What’s in a name?

action shotWhipper snipping? Strimming? How about weed whacking?

It has always bothered me that the most heroic work I do in this farm sounds so gentle and effete. Strimming? It’s like trimming.  Whipper snipping (as Australians call it) sounds too witty to evoke much perspiration.

But today as I was wading into a particularly nasty thicket of weeds I heard this American expression – weed whacking.  Now that’s more like it. I was listening to the excellent Margaret Roach’s podcast called A Way to Garden. I recommend it.

Thwack, wack. Slash. This was my morning’s toil. And toil it was.  A touch of altitude, a steep slope, hidden rocks, a heavy machine and recalcitrant brambles and blackthorn, grass galore and that about sums up the work. before terrace

But as hard and laborious it is, nothing quite beats the satisfaction you get when you look upon a huge area of land that you have brought back under control.

after terraceThis is forest land, so the edge needs to be vigilantly controlled for self sown chestnuts, cherries and oaks.

Not to mention the annual grass that gets over head height in some areas.

I started off (for some mad reason, as it wasn’t on The List) by strimming my way all along the track that goes to the hamlet of Le Buisson down the road.

One does get tired of having to take secateurs or loppers just to walk down to the letter box to post a letter.  And it takes so much longer when there are bramble snags to try and remove from outer clothing. path to le buisson

So I cut and slashed my way all along the track.  That was good warm up work.

And then I plodded back, removed a few layers of clothing, slugged about a litre of water, and then moved up to the top of the property.

I wanted to get the entrance to the very top terrace (en route to the forest) clear of weeds.  And I snuck into the top potager to cut the random grasses that have come through the thick layer of mulch.  It has worked quite well. Just grass cuttings, but a perfect smothering medium.

the fifth goAnd from there back down to the lower part of the farm.  I wanted to get this 100 square metre of land strimmed just below the road.  Black oats and annual grasses hide all sorts of things: verbascum plants and thyme.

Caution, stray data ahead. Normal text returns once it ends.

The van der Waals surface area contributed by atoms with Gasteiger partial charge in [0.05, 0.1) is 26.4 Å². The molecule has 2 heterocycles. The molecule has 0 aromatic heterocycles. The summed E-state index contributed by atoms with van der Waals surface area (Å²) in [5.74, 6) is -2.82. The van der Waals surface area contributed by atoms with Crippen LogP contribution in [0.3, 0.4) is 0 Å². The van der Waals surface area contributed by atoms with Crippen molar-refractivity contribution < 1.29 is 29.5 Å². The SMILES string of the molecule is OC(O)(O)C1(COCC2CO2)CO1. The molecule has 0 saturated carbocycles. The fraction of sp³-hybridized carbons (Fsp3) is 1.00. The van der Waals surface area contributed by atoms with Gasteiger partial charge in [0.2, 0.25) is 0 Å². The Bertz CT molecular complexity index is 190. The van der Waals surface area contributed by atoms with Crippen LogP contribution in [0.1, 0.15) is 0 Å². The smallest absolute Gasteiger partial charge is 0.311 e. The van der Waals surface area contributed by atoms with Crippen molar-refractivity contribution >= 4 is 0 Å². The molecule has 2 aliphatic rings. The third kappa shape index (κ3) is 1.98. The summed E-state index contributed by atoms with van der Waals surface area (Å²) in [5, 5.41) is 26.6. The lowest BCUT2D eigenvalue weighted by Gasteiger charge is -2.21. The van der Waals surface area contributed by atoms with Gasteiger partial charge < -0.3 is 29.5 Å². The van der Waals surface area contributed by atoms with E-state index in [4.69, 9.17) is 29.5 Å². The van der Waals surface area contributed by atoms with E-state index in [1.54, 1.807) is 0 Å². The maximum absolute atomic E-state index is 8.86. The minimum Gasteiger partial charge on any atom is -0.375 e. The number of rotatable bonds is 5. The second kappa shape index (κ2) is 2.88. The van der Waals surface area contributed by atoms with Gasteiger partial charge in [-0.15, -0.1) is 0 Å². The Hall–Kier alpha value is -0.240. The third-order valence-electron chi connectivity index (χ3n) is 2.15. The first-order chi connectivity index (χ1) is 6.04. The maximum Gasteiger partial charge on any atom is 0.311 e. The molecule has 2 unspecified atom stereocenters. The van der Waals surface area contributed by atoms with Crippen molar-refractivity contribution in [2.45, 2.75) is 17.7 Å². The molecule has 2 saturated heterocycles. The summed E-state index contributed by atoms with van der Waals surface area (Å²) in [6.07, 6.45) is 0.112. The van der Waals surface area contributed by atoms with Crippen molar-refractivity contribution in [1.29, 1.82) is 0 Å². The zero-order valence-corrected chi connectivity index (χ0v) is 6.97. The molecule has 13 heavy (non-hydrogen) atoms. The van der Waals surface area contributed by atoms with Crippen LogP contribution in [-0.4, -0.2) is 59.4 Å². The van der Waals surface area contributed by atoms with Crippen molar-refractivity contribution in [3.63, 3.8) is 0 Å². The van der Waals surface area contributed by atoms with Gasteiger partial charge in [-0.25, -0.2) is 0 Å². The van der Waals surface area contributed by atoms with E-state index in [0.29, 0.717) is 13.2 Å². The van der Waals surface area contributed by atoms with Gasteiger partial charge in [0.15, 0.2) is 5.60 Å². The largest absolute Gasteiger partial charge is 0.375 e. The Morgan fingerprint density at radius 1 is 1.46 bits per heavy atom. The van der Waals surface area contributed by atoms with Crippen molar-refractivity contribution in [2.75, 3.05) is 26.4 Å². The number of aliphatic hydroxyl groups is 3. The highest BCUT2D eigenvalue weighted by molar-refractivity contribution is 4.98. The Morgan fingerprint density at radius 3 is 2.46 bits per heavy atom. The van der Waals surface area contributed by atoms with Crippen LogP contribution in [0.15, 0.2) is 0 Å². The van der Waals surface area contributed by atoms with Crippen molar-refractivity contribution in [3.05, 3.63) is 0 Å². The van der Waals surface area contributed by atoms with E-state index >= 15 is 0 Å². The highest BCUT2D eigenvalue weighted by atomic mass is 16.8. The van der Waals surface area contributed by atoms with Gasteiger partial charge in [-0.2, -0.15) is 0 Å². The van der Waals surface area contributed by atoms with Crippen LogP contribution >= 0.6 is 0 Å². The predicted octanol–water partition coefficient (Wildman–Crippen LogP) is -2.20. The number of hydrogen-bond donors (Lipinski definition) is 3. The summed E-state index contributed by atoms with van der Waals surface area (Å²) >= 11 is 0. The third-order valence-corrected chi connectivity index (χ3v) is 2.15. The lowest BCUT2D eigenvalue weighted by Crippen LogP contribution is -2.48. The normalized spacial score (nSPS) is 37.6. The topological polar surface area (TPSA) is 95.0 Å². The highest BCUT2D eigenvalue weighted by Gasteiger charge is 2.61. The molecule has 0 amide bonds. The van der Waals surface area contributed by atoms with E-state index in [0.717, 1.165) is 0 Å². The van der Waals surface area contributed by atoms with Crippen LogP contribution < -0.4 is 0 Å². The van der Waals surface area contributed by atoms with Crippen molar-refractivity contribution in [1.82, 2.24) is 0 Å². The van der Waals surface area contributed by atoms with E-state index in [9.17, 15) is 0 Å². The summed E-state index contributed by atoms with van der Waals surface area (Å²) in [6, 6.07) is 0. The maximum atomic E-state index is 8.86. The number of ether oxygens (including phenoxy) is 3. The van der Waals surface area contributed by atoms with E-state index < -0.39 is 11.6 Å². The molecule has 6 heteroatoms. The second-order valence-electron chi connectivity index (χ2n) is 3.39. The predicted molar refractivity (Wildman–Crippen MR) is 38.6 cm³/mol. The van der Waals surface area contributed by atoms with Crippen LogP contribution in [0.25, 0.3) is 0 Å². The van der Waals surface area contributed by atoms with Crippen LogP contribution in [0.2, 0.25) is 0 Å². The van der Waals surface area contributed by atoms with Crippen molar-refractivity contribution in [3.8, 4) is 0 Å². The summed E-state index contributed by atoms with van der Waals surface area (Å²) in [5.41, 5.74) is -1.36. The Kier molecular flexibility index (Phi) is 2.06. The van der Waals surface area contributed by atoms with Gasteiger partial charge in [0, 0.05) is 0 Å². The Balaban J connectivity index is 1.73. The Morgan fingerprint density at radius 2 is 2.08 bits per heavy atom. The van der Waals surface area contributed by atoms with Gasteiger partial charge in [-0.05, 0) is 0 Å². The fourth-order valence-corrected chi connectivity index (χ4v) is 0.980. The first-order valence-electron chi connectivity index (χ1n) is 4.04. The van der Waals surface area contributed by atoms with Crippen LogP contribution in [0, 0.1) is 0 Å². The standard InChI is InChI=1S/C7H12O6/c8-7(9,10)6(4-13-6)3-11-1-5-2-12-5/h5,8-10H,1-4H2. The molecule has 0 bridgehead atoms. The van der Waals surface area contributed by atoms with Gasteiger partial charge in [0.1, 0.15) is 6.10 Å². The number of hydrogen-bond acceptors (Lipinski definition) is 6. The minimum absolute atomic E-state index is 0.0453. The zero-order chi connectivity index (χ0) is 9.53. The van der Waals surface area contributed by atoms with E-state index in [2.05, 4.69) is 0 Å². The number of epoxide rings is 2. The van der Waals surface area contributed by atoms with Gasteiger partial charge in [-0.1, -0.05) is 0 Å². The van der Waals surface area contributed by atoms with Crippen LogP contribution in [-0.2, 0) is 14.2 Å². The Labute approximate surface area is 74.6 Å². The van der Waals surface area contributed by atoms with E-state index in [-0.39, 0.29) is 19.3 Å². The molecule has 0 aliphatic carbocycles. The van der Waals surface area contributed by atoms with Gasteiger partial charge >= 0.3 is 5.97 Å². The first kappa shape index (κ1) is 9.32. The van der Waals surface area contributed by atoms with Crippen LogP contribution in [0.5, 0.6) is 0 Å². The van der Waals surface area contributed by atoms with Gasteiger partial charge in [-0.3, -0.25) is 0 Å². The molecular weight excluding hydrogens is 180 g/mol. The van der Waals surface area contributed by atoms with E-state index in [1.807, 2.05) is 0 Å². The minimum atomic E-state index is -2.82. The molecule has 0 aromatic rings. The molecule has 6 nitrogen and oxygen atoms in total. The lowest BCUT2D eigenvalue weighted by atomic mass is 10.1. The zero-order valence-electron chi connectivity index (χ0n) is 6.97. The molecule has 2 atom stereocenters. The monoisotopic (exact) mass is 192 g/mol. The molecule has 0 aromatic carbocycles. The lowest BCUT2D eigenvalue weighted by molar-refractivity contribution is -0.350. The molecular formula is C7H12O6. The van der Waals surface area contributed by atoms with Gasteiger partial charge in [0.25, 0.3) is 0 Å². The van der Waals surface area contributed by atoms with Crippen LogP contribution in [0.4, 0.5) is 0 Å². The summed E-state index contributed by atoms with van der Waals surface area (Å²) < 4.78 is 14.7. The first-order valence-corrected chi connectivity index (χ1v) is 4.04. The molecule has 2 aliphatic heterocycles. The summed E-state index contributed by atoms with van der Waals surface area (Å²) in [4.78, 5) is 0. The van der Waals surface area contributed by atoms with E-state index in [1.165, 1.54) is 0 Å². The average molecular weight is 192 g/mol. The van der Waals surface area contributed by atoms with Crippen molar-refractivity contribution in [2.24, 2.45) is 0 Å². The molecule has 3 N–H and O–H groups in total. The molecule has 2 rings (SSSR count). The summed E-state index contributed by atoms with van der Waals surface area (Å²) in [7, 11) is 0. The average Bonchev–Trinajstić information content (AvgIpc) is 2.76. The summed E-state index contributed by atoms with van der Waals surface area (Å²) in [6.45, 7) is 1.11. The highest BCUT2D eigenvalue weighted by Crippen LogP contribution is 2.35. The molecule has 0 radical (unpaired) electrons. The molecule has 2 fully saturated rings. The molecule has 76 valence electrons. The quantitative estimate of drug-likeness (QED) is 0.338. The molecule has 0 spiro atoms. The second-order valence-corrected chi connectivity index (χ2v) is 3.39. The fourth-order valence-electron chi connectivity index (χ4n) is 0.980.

I love the thyme and find that if I can cut back the unwanted grasses and expose these tufts of scented heaven to the light they will flower all summer.

So it’s fiddly, but necessary.

And then I just followed the path inexorably down the mountain. the bracken forest

Why do things always lead to the vineyard?  I’m a glutton for punishment.

I have now done my fifth pass in that patch of land to remove the bracken.  And for once I didn’t take down the strimmer. I was rather yearning for a spot of silence after the roar of the machine all  morning.

The good news is there is a lot less bracken than the last four visits.

edge of vineyardBut it still took me ages to pull up the last of the plants.  And for fun I paced out the area.  24 metres by 14. That’s 336 metres of vines. I was surprised. I thought it was smaller than that.

And I had plenty of opportunity to look over the vineyard to the lovely slope to the road. A bracken forest.

I learnt my lesson a few years back.  It looks deceptively benign from here. But when I climbed down to have a go at strimming (weed whacking) I discovered that some of the bracken was almost five feet tall. And there are hidden stone terraces in the undergrowth. And bramble tendrils that can attach and never let go.

So I climbed back up and pulled up more random bracken in the next three terraces. There is plenty of evidence of animals on this large area of the farm – lots of soft grasses where deer and boar can lie down and rest. And tracks everywhere.

I made tracks as soon as I was done and trudged up to the house. Job done.